A tale of two lovers: How swimming and I are like Ross and Rachel

Swimming and I are back on.rossrachel

We’re sort of like Ross and Rachel like that. It was all fun in the beginning, when I swam with my beach club’s kiddie league. Next came a period of serious, hot and heavy commitment in high school, when I swam with a club team that sent most of its swimmers to competitive college teams. Then, I burned out, and we broke up. And it was ugly. Like, a-decade-off ugly.

We hooked up only once during that time, when I renewed my lifeguard certification in college. I thought I’d do a quick 500 to warm up for what promised to be an easy qualification swim. I stopped after a 250, out of breath despite my regular running, hiking, skiing and lifting routines. I didn’t swim more than a 25 again until an ankle sprain two years ago left me with no other choice for a workout.  Starting out again, I felt slow and nasty. Rather than relieving stress, it left me feeling annoyed at the sport as a whole (the Ross-Rachel equivalent of shrieking,  “We were taking a break!”).

Running has been my steady best friend, there for me even when we’re apart — i.e., when I’m injured. I enjoy it when I’m at my slowest, like when I slogged through the heat for 30-minute jaunts in Florida, and when I care about things like race times, like I do now. It rarely adds stress to my life, and always adds joy. It’s low-maintenance and simple: You put on your shoes, and you go.

Swimming is more like my high-maintenance lover. You’ve gotta really want to swim to make it happen, finding a pool, driving to the pool, planning a workout, de-chlorinating after. And for some reason, I can’t just jump back into the sport like I can after taking time off from running. It takes a serious effort on my part to get to a point where swimming offers the same feeling of meditation-in-motion I get from running.

But my workout yesterday — my last hard one before the Great Chesapeake Bay Swim One-Mile Bay Challenge on Sunday — confirmed it’s worth the effort. I finished a timed 1,000 in 14:30 — with a pull buoy. I nearly killed myself trying to keep up with the fastest guy I’ve ever seen in a lap pool during an 1,800-yard ladder set and a set of fast 25s. Seriously — homeboy’s warmup was the same pace as my sprint 25s.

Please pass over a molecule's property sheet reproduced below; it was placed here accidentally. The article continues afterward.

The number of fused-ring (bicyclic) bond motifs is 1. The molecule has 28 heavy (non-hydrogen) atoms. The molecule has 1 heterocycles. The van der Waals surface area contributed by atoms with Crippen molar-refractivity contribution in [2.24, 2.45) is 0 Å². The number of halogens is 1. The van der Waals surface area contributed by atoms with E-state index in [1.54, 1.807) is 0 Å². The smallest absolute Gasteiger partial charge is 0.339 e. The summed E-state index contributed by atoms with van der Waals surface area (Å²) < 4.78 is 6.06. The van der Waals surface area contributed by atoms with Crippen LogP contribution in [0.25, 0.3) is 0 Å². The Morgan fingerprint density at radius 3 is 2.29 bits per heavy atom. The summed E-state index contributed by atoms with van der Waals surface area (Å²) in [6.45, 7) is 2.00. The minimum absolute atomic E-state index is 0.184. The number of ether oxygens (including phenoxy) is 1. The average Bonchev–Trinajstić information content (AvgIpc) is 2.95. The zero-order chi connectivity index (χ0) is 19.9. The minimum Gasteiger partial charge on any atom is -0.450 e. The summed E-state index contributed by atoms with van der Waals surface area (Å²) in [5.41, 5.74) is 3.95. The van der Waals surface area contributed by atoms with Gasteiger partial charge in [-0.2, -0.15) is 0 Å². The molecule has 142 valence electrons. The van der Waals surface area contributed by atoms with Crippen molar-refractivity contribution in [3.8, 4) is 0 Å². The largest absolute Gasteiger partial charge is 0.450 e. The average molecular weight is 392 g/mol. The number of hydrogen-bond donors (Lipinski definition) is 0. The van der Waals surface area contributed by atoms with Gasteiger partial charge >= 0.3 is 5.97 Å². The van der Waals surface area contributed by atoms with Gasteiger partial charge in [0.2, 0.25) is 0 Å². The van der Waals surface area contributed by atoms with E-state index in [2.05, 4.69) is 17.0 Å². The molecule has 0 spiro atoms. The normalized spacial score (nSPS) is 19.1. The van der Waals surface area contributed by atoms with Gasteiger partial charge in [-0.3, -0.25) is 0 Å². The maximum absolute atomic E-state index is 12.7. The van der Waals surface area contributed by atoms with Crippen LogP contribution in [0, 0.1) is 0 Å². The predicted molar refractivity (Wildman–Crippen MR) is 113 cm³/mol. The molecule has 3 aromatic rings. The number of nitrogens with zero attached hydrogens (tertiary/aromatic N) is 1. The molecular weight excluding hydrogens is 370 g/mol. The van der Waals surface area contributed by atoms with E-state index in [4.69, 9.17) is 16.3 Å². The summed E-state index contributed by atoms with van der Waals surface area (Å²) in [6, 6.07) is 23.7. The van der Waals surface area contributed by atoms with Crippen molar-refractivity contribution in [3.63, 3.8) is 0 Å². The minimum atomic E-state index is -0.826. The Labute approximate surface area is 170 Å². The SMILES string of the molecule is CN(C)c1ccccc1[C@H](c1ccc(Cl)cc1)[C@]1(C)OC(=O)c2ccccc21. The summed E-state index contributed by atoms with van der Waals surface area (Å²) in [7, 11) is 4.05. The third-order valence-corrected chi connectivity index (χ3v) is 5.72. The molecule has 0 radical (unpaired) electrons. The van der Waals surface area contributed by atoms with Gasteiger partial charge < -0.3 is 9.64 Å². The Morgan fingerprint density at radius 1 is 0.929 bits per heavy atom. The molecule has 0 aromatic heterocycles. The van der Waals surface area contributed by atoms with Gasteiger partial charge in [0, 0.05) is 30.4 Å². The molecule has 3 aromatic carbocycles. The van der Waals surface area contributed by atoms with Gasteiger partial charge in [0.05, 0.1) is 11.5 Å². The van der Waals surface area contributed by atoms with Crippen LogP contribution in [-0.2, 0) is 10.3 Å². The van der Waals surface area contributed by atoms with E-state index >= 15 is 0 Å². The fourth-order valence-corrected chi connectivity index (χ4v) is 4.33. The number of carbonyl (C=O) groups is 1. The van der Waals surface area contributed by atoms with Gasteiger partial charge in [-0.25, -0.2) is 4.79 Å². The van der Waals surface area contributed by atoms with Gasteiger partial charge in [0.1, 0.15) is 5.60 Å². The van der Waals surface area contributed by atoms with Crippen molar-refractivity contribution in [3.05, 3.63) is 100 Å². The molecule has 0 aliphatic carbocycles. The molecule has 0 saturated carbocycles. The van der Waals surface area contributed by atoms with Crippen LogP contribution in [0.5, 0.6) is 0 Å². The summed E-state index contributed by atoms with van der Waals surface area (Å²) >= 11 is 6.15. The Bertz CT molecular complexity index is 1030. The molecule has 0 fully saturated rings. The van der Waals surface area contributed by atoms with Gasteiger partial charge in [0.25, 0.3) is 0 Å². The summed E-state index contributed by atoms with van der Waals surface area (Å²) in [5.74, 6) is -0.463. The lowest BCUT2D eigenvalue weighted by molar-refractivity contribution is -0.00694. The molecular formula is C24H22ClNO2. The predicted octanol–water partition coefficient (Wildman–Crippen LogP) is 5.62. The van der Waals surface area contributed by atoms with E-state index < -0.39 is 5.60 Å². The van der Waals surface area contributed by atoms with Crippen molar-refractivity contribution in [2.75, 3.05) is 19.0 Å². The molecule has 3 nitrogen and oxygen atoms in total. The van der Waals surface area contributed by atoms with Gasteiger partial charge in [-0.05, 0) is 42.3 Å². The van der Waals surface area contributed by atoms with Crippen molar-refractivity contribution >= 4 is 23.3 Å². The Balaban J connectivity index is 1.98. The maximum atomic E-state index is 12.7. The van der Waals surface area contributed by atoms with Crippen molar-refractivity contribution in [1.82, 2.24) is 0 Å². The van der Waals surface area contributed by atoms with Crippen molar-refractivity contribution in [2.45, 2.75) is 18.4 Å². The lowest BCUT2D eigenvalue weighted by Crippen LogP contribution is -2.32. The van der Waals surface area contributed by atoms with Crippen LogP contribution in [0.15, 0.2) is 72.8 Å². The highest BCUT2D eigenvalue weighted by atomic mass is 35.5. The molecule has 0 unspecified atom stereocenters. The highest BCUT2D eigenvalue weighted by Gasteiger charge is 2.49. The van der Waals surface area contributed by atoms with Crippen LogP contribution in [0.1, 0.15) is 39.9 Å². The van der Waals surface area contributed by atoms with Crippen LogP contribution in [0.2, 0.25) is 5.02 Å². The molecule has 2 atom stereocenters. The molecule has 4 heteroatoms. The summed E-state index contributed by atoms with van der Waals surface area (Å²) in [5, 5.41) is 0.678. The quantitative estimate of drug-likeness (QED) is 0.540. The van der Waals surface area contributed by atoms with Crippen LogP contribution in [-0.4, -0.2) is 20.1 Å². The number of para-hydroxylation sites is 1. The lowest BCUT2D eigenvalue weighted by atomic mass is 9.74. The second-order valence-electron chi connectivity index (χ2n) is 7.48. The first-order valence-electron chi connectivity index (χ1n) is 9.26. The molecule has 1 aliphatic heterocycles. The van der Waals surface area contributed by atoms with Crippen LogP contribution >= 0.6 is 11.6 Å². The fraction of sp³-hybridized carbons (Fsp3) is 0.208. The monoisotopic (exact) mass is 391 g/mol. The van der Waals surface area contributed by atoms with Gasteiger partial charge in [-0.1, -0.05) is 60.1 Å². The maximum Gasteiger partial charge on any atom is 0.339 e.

Which reminded me of one of the reasons I love to swim: It brings out my competitive side. With running, it’s all about the internal struggle. With swimming, if you are in the lane next to me, I would like to beat you. Different sports bring out different parts of our personalities, and my swim yesterday reminded me it’s worth exploring different activities to see if we can manage to surprise ourselves.

Next up: Deciding how long to hold off on running to nurse my sore hip, a terrifying injury considering I was sidelined for months dealing with a torn hip labrum and other issues in 2007. I’ve given my still-sore hip a week off. I’m foam rolling like it’s my job. I’m icing. And now, I’m wondering if postponing my planned run tonight is really an excuse to postpone an inevitable visit to the doctor (if I don’t run, I don’t face the fact that yes, in fact, it hurts bad enough to haul my butt in there). Thoughts? Advice?


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6 responses to “A tale of two lovers: How swimming and I are like Ross and Rachel

  1. Like your “ode” to running…
    Sorry to hear about your injury. Rest is the best cure I know.

    • Jen Ras

      Maybe try a quick run and see how you feel. Given your history, it might be best to just go to the doc though.

      In other news, I got my orthodics today. New motivation to run!

  2. trialsoftraining

    After a week off and some serious tending-to, and its still sore? I’d say maybe visit the Doc :/ it’d be better to know whether or not it’s ‘serious’ and treat it the way you should! either way, you’ll heal up and be back to running when you’re ready 🙂

  3. You’re right, maybe I do love running because she is low-maintenance. I hate demanding loves.

  4. aw… swimming is your lobster…

  5. Pingback: My favorite swim workouts « Amy Reinink

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